Estimated reading time: 4 min

One of the first things people realise at airports is that they are designed for anyone but the passenger. This is a problem in transport hubs across the planet and one that appears to have no immediate remedy. Stations, airports and terminals need to planned accurately and flexibly with as much focus on the future as the present. As cities continue to sprawl, extending their seemingly endless reach and pulling in towns and villages into their urban grasp, the way we move and engage with them is incredibly important. We know that 54% of the world’s population now live in urban areas, with the number expected to rise to 66% by 2050. Space in these areas is at a premium and only likely to rise. As the strain on our transportation hubs increases it’s vital that architects engage in innovative, sustainable planning. Below we take a look at three vastly different buildings that have flourished despite ever increasing usage and, perhaps, indicate the way forward in designing transportation hubs.

NSCB International Airport
RMJM’s award winning design for Kolkata Airport’s integrated domestic and international terminal reflects the client’s vision for a world-class terminal that integrates cutting-edge technology with unique cultural qualities. The airport features 23 gates and over 100 check-in counters capable of handling 20 million passengers a year. Kolkata’s global position permits domestic and international traffic peak to be staggered, which allowed the designers to develop a unique efficiency in switching and sharing between international and domestic gates. RMJM worked closely with the landscape designers to ensure a close relationship between the building and its landscape. Both landscape and architecture designs are an abstract reference to the writing of Rabindranath Tagore of Bengal, with symbolized scripts adorning the airport and the internal courtyards. In developing the building’s form and in the design of its skin, RMJM ensured the facility reached the highest international standards of sustainability. North facing roof lights and a central courtyard flood the interior with natural light. The large front window, shaded by the overhanging roof, is also a ventilated double wall removing heat generated from sunlight. The roof is designed to harvest rainwater, which is stored and reused for both irrigation and the washrooms.

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Circle Line, Singapore
RMJM was commissioned for this enormous project requiring full design and build services for 16 underground metro stations.  The station forms a crucial component of Singapore’s renowned connectivity and helps makes it one of the best-connected cities on the planet. Each station was individually designed to provide an optimised station arrangement whilst responding to a complex range of site and technical constraints. Perhaps the most pressing objective on this project was that stations should seamlessly integrate into the urban environments. The stations were also a response to the city’s dense population and limited space. This was achieved through scaling and massing of the entrances to respond to the local urban density. As the city sought to encourage more citizens to use public rather than private transport these stations required clarity in passenger orientation and expert scaling. These sixteen stations continue to underpin Singapore and serve one of the world’s most efficient transport systems.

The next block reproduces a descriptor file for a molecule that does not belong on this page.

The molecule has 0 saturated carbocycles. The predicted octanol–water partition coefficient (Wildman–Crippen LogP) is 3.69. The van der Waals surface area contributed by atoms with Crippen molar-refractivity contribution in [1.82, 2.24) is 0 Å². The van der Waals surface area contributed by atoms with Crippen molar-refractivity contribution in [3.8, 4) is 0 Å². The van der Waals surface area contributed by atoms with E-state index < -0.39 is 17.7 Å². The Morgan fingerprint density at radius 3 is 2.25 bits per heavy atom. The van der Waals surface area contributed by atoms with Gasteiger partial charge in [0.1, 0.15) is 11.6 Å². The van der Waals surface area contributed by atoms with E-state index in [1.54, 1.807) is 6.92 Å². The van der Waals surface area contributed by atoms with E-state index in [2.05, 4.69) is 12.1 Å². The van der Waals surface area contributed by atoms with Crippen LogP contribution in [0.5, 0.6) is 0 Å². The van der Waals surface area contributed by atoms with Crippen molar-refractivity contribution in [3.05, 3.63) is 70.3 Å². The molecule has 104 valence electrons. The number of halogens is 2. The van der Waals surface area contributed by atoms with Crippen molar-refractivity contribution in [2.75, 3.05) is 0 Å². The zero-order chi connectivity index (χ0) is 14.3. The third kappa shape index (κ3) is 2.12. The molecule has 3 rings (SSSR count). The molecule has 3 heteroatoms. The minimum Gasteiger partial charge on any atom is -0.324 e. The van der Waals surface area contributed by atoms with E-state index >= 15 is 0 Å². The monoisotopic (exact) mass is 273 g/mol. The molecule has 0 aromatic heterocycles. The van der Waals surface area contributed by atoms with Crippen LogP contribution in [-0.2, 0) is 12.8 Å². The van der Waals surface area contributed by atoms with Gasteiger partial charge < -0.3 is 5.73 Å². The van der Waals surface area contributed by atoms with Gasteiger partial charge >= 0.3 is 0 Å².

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Sao Paulo International Airport
This unique design was the winner of a bid organised by Infraero – Empresa Brasileira de Infraestrutura Aeroportuaria and will strengthen Sao Paulo‘s status as a key South American hub and link to the wider world. The striking design of Terminal 3 – made to resemble an airplane – comes from more than a desire to symbolically connect the building to its function but a requirement of the tender that the terminal be T shaped. This format led the RMJM team to create a one-off design that allows for functionality and beauty. The terminal shaped like an airplane has the potential to become an iconic Sao Paulo building.

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